Allowing an industrial wind site to ‘donate’ to bat preservation, at the same time it is ‘slicing/dicing’ them is like a pharmacy selling cigarettes- –ludicrous! Would you take time to ‘comment’ at the US Fish and Wildlife Service? Find the link here:
If we continue to allow the devastation of bats, farmers will be forced to use more pesticides on our food!…
The U.S. Fish and Wildlife Service (FWS) is considering modifying a part of the listing known as the 4(d) rule, which spells out measures that certain industries can take that will protect them from prosecution in the event their activities result in the “take” — or death — of a member of a protected species.
While the bats are threatened primarily by a fungal disease called White-Nose Syndrome, they are also vulnerable to a wide range of man-made hazards, including wind turbines….
As of May 4, when the listing takes effect, wind-farm developers and operators will have two difficult choices, according to Stu Webster, director of permitting and environmental for Iberdrola Renewables. During sensitive times of the day and the year, they can hike to 6.9 meters per second their turbines’ cut-in speed — the wind speed at which the blades begin to spin and produce energy. The FWS contends that no bats will fly into turbines rotating at that speed.
“The whole cut-in speed issue centers around the hypothesis that bats are not flying around in relatively high wind,” Webster said.
Alternatively, developers can seek an “incidental take permit,” allowing them to avoid prosecution for any inadvertent animal deaths. Such a permit for a wind farm typically requires some increase in cut-in speed, as well as a contribution towards the preservation or restoration of bat habitat.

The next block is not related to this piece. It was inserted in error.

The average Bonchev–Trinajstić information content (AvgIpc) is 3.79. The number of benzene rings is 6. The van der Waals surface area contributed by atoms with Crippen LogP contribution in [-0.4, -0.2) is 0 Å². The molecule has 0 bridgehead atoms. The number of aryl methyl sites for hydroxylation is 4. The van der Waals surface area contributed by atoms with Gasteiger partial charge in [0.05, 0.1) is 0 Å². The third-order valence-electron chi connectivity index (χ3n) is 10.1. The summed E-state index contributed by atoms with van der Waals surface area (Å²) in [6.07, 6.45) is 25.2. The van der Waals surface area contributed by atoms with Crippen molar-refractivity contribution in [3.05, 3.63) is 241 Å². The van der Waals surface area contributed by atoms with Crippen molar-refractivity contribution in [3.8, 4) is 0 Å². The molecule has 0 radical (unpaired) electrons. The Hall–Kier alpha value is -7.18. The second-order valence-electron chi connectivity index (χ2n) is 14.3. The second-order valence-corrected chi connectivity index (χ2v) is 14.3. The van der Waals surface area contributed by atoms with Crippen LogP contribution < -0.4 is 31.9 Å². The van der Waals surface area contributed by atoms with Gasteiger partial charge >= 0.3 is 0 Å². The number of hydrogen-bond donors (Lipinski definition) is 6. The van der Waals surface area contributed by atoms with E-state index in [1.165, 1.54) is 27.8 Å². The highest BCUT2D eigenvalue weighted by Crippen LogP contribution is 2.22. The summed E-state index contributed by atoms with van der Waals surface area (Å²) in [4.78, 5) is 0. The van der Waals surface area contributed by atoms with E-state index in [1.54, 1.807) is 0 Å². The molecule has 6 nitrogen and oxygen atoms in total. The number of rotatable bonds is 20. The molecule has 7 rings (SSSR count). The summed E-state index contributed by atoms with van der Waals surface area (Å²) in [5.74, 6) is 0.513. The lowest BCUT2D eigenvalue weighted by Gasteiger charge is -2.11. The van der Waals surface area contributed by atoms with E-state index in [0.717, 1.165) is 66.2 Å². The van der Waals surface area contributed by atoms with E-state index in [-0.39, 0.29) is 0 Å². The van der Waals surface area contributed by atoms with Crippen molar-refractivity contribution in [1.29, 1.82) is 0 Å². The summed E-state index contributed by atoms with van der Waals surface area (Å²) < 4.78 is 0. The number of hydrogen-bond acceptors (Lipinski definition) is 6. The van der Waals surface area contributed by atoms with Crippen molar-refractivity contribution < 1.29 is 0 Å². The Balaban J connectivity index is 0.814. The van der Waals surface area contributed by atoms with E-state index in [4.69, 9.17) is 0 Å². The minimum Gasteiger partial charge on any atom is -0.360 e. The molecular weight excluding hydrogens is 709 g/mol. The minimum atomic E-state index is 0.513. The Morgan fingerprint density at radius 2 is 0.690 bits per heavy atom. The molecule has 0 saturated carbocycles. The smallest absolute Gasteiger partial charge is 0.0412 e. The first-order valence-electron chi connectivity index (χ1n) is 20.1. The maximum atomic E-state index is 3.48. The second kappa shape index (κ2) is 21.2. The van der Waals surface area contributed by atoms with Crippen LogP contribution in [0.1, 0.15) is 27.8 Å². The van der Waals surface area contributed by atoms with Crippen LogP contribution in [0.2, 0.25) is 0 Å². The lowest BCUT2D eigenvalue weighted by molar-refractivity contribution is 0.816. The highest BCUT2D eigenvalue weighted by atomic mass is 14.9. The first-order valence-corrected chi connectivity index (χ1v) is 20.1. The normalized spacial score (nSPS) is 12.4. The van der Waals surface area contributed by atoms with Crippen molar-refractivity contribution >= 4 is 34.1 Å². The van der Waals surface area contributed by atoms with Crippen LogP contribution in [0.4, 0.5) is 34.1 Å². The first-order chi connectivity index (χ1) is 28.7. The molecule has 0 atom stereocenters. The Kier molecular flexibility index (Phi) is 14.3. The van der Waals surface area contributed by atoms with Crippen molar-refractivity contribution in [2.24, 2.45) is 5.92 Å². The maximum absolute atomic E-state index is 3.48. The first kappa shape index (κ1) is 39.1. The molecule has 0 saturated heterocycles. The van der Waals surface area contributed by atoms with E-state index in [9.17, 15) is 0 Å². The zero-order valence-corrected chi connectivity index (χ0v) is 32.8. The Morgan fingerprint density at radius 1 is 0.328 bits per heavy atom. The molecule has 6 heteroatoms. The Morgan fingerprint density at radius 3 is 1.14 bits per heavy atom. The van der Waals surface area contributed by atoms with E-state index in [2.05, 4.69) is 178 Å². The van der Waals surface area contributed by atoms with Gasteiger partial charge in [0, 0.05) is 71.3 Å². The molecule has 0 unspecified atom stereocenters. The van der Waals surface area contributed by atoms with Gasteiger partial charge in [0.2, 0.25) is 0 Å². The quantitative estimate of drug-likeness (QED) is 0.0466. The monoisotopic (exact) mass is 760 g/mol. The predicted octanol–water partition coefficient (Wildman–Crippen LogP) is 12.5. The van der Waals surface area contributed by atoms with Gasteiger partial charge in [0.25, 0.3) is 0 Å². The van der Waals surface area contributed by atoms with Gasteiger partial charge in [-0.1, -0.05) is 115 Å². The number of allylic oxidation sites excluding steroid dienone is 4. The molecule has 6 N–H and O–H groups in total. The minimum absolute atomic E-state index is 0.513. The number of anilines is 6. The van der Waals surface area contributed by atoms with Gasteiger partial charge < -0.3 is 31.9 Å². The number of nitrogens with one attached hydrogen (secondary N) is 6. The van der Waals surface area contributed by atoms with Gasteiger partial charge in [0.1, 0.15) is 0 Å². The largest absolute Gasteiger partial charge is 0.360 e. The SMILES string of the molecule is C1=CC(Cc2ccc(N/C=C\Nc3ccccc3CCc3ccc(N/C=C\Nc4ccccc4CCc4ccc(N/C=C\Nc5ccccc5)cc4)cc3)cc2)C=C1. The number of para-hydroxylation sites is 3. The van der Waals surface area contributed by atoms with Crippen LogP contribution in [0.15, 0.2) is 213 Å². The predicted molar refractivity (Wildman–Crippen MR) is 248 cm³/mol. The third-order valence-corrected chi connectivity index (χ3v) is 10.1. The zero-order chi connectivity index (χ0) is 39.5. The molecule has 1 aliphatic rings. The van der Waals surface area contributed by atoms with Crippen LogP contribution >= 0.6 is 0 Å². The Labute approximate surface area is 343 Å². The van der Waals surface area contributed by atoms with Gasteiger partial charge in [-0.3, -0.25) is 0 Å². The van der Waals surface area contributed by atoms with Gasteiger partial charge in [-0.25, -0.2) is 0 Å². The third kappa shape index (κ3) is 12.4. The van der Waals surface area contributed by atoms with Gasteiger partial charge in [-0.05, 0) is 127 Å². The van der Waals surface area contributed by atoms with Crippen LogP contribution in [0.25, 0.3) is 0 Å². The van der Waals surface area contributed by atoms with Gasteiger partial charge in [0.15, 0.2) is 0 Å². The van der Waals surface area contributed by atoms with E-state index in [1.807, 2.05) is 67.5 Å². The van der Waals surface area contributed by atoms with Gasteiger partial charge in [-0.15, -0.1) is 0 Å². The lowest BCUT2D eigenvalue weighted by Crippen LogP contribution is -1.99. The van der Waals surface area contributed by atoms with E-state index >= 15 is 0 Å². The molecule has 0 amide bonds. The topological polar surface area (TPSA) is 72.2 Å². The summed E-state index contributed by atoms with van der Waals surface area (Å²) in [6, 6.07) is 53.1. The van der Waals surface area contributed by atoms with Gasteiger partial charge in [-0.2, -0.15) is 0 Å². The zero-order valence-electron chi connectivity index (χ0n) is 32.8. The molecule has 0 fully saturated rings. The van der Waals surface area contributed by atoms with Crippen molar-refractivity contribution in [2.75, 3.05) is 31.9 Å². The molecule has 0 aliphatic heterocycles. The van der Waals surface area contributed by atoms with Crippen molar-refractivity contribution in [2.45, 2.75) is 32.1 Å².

Either scenario poses problems, according to Webster.
Given the exponential relationship between wind speed and power production – a twofold increase in wind speed, for example, could lead to something like a fourfold increase in power generation – a cut-in speed of 6.9 m/s would have a dramatically greater impact on operations than, say, a cut-in speed of 4.5 or 5 m/s, which the industry advocates.
Webster also notes that wind-turbine technology has improved substantially in recent years, and while new turbines are agile enough to comply with complex bat-preserving regimens, older turbines may not be.
“It’s not a slam-dunk that any wind farm can accommodate these operational changes,” Webster said.
Nonetheless, the wind industry has lobbied the Service to include it in a 4(d) exemption, and it will continue working toward that end. Even if the wind industry is granted certain exemptions, Webster said, “It would not come without an impact to our operations.”…
In comments it submitted to FWS in March, the American Wind Energy Association proposed a revised 4(d) rule that would give wind-farm operators the choice of:
• reducing cut-in speed to 4.5 meters per second from mid-summer through early fall, along with a onetime donation of $3,500 per megawatt (for an industry-wide total of $227 million) to a bat conservation fund, or
• reducing the cut-in speed during those months to 5 meters per second wind speed, without any payment towards bat conservation….
Bats provide insect control for farmers, and studies have placed their value in the billions of dollars per year….
Bat listing’s impact on wind industry yet to be determined | Midwest Energy News.